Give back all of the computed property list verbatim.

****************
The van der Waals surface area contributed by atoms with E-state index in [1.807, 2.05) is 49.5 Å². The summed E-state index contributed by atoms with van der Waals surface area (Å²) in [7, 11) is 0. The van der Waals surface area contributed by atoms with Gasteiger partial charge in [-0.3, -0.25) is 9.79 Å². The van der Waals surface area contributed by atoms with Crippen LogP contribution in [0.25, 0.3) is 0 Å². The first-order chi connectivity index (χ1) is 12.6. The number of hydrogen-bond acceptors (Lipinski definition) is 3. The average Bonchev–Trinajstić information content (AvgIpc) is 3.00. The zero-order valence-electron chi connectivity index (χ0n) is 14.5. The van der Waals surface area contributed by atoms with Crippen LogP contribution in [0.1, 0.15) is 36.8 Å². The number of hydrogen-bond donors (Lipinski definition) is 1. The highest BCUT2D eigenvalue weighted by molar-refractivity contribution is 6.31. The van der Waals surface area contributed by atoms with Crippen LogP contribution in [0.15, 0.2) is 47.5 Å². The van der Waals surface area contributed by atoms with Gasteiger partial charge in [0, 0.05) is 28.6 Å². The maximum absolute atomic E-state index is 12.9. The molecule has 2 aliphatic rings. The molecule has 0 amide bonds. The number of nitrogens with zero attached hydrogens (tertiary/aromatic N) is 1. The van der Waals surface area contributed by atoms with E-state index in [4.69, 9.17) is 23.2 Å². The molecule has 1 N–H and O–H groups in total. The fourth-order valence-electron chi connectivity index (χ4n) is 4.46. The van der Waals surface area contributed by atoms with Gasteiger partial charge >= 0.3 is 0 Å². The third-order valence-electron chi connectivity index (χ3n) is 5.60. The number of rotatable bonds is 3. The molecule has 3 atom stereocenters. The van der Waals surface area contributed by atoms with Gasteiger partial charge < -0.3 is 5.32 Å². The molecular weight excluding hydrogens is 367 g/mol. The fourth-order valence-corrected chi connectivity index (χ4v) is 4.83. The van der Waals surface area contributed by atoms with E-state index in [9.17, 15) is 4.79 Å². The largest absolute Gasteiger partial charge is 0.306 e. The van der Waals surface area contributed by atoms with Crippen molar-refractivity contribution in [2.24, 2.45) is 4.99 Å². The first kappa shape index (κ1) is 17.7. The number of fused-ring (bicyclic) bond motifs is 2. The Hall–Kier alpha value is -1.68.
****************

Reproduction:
The van der Waals surface area contributed by atoms with E-state index in [1.807, 2.05) is 49.5 Å². The summed E-state index contributed by atoms with van der Waals surface area (Å²) in [7, 11) is 0. The van der Waals surface area contributed by atoms with Gasteiger partial charge in [-0.3, -0.25) is 9.79 Å². The van der Waals surface area contributed by atoms with Crippen LogP contribution in [0.25, 0.3) is 0 Å². The first-order chi connectivity index (χ1) is 12.6. The number of hydrogen-bond acceptors (Lipinski definition) is 3. The average Bonchev–Trinajstić information content (AvgIpc) is 3.00. The zero-order valence-electron chi connectivity index (χ0n) is 14.5. The van der Waals surface area contributed by atoms with Crippen LogP contribution in [0.1, 0.15) is 36.8 Å². The number of hydrogen-bond donors (Lipinski definition) is 1. The highest BCUT2D eigenvalue weighted by molar-refractivity contribution is 6.31. The van der Waals surface area contributed by atoms with Crippen LogP contribution in [0.15, 0.2) is 47.5 Å². The van der Waals surface area contributed by atoms with Gasteiger partial charge in [0, 0.05) is 28.6 Å². The maximum absolute atomic E-state index is 12.9. The molecule has 2 aliphatic rings. The molecule has 0 amide bonds. The number of nitrogens with zero attached hydrogens (tertiary/aromatic N) is 1. The van der Waals surface area contributed by atoms with E-state index in [4.69, 9.17) is 23.2 Å². The molecule has 1 N–H and O–H groups in total. The fourth-order valence-electron chi connectivity index (χ4n) is 4.46. The van der Waals surface area contributed by atoms with Gasteiger partial charge >= 0.3 is 0 Å². The third-order valence-electron chi connectivity index (χ3n) is 5.60. The number of rotatable bonds is 3. The molecule has 3 atom stereocenters. The van der Waals surface area contributed by atoms with Gasteiger partial charge < -0.3 is 5.32 Å². The molecular weight excluding hydrogens is 367 g/mol. The fourth-order valence-corrected chi connectivity index (χ4v) is 4.83. The van der Waals surface area contributed by atoms with E-state index in [9.17, 15) is 4.79 Å². The largest absolute Gasteiger partial charge is 0.306 e. The van der Waals surface area contributed by atoms with Crippen molar-refractivity contribution in [2.24, 2.45) is 4.99 Å². The first kappa shape index (κ1) is 17.7. The number of fused-ring (bicyclic) bond motifs is 2. The Hall–Kier alpha value is -1.68.